While driving up the New Jersey Turnpike in 2014, my dad was tuning the car radio to find a bearable station to provide our soundtrack for the remainder of our trek to New York City. As he turned the knob, bringing in a tragic mixture of static and tacky classic rock, I shouted “STOP” upon hearing my favorite song from indie band Local Natives. I had never heard them on the radio before, so I immediately looked up the radio station’s frequency number, just knowing they were hip. As the song faded out, the DJ began talking about New York’s upcoming music festival, The Governor’s Ball. I was enthralled… and I knew then and there that, when I moved to the city, I would attend Gov Ball.
Flash forward five years and I am living in Manhattan, taking the city ferry to Randall’s Island for Gov Ball 2019. 2019’s lineup featured the 1975, Tyler the Creator, and Florence and the Machine, so it was of course an experience that inspired me to purchase tickets for 2020. Upon seeing that 2020’s lineup featured Miley Cyrus, Stevie Nicks, and Tame Impala in just one of the three days, I pulled together my latest work paycheck and started planning a June excursion to Randall’s Island. But as COVID-19 cases continued to rise in early summer of 2020, I watched as that paycheck came right back into my bank account after Gov Ball refunded everybody’s tickets for the festival.
These memories flooded in as I stepped off the 7 train at CitiField for Gov Ball 2021. This year, the festival was pushed back to September (versus an early summer date). The check-in process involved a COVID vaccination or negative test check. Although slightly different than previous years, the New York City-born festival was back after 845 days, inducing excitement and passion for music lovers and performers alike.
Although Gov Ball’s change in venue from Randall’s Island to CitiField meant no sun-flooded grassy hills and peaking view of the Manhattan skyline, the festival still maintained a deep-running New York feel. Performances on the main stage were garnished with the 7 train’s above-ground tracks in the background and a look to your left while seeing a show at the Bacardi Stage shoved the Met’s home field in your face. The sunset behind the VIP tent ensured wispy pink clouds across the entire sky during early evening performances. Also, placement within Queens meant for music easier transportation to and from the event.
My personal favorite sets were Baltimore-based synthpop band Future Islands and soul singer Leon Bridges (both on Friday). Future Islands lead singer Samuel T. Herring is a true performer. His incorporation of screamo-esque elements and his interpretively groovy dance moves are truly unforgettable in a live setting. The festival energy added so much to the avant-garde performance. Future Island’s upbeat pop sound ensured that the audience could dance to every song performed, which of course adds to the countless memories of the experience. And to top it all off, Herring shocked the crowd after letting us know that the band’s drummer, Michael Lowry, had tested positive for COVID just six days before the show. However, one of the band’s crew members, Matt Ricchini stepped in seamlessly and gave an amazing performance. Rolling Stone’s Sarah Grant noted in a recent Governor’s Ball recap article that “Ricchini hadn’t played drums in a live band in about a decade, but he’d toured with the Baltimore group enough that he knew the songs by ear”.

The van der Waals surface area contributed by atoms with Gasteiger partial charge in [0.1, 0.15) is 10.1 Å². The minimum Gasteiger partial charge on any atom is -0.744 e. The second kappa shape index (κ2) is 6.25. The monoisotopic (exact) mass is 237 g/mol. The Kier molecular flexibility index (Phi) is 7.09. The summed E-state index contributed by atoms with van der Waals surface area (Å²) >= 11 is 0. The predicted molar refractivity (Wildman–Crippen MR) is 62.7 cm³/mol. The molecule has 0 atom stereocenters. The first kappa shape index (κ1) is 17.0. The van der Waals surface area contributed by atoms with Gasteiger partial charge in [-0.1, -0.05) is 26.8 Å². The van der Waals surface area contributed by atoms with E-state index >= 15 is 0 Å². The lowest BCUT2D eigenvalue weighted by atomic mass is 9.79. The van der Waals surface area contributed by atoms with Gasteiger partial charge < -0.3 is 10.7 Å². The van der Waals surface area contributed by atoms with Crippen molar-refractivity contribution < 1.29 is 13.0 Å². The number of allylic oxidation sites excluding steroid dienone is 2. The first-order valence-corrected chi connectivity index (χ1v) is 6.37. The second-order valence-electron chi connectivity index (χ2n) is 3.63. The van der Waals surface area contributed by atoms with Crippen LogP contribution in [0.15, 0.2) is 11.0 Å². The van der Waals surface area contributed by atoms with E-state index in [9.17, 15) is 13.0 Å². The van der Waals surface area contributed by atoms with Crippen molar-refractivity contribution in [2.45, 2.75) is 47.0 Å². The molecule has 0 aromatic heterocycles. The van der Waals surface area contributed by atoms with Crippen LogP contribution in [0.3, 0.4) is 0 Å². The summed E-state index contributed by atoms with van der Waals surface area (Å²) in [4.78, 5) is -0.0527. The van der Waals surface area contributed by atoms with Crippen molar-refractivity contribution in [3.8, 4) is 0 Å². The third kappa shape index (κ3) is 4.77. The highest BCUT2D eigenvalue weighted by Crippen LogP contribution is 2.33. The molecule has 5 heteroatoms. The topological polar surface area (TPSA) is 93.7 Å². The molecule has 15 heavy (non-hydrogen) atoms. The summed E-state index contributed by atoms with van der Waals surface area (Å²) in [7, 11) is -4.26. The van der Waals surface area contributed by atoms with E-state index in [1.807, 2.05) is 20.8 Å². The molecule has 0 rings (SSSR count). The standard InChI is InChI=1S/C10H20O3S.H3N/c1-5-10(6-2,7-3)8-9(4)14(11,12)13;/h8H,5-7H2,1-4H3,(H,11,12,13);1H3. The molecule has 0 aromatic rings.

Leon Bridges’ set included soul, groove, and passion. His phenomenally rich vocals translated beautifully in a live setting. The 4:00pm sun glowed upon the stage as he performed iconically smooth dance moves. His backup vocalist, Brittni Jessie, wore a silver sequined matching top and pants set and she quite literally sparkled in the sunlight, especially during her memorable solo moments. Bridges’ set closed with a duet performance of his hit song, “River”, for which Jessie provided beautifully clear and flowing vocal details.
In terms of COVID safety, the outdoor festival did include protocols that added extra comfort. The vaccination card or negative COVID test check occurred prior to the wristband scanning. After the COVID-related information was confirmed with photo identification, attendees were provided with a yellow wristband that could not be removed by hand.
“That made me feel pretty good safety wise, but it was definitely a huge crowd. If it wasn’t outside I may have felt uneasy, but I was able to get a comfortable distance from the crowds when I wasn’t in the pit for the sets I watched,” says Bee Kelly, Marymount Manhattan College senior and live music lover.
Governor Ball’s return to New York was a significant moment for the city’s arts and culture sector. After the festival’s cancellation in 2020, the return of the iconic summer event was smooth, successful, and a stellar display of some of today’s top musicians.